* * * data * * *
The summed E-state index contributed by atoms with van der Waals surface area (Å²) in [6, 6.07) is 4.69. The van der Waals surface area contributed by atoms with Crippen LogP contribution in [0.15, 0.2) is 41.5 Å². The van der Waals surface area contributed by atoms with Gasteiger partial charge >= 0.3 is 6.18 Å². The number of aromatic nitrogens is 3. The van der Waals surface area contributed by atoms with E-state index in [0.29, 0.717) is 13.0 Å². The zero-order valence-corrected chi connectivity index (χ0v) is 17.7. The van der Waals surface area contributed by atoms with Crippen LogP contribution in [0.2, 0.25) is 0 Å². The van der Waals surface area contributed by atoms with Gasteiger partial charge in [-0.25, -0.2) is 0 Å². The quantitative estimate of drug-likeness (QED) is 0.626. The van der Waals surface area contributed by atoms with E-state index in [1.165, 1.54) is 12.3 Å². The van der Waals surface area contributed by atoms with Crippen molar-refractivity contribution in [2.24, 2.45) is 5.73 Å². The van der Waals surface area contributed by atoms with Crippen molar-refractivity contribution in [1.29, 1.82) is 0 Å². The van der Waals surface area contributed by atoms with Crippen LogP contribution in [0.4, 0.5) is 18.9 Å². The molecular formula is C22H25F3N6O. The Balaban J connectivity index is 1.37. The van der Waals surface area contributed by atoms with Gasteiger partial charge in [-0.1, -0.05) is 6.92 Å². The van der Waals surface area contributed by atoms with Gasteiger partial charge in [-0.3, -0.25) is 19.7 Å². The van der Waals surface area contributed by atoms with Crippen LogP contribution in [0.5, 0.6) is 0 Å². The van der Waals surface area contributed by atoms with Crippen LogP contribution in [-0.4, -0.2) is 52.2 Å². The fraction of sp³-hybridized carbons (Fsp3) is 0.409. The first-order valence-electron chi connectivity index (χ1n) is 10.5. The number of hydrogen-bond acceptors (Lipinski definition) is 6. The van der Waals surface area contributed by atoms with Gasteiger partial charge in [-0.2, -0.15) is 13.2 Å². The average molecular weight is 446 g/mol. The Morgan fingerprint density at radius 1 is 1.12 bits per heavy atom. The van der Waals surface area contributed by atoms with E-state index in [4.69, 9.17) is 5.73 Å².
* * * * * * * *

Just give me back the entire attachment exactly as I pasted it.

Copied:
The summed E-state index contributed by atoms with van der Waals surface area (Å²) in [6, 6.07) is 4.69. The van der Waals surface area contributed by atoms with Crippen LogP contribution in [0.15, 0.2) is 41.5 Å². The van der Waals surface area contributed by atoms with Gasteiger partial charge >= 0.3 is 6.18 Å². The number of aromatic nitrogens is 3. The van der Waals surface area contributed by atoms with E-state index in [0.29, 0.717) is 13.0 Å². The zero-order valence-corrected chi connectivity index (χ0v) is 17.7. The van der Waals surface area contributed by atoms with Crippen LogP contribution in [0.2, 0.25) is 0 Å². The van der Waals surface area contributed by atoms with Gasteiger partial charge in [-0.25, -0.2) is 0 Å². The quantitative estimate of drug-likeness (QED) is 0.626. The van der Waals surface area contributed by atoms with E-state index in [1.165, 1.54) is 12.3 Å². The van der Waals surface area contributed by atoms with Crippen molar-refractivity contribution in [2.24, 2.45) is 5.73 Å². The van der Waals surface area contributed by atoms with Crippen molar-refractivity contribution in [1.29, 1.82) is 0 Å². The van der Waals surface area contributed by atoms with Crippen LogP contribution in [0.4, 0.5) is 18.9 Å². The molecular formula is C22H25F3N6O. The Balaban J connectivity index is 1.37. The van der Waals surface area contributed by atoms with Gasteiger partial charge in [-0.1, -0.05) is 6.92 Å². The van der Waals surface area contributed by atoms with Gasteiger partial charge in [-0.3, -0.25) is 19.7 Å². The van der Waals surface area contributed by atoms with Crippen LogP contribution in [0.5, 0.6) is 0 Å². The van der Waals surface area contributed by atoms with Crippen LogP contribution in [-0.4, -0.2) is 52.2 Å². The fraction of sp³-hybridized carbons (Fsp3) is 0.409. The first-order valence-electron chi connectivity index (χ1n) is 10.5. The number of hydrogen-bond acceptors (Lipinski definition) is 6. The van der Waals surface area contributed by atoms with Gasteiger partial charge in [-0.2, -0.15) is 13.2 Å². The average molecular weight is 446 g/mol. The Morgan fingerprint density at radius 1 is 1.12 bits per heavy atom. The van der Waals surface area contributed by atoms with E-state index in [4.69, 9.17) is 5.73 Å².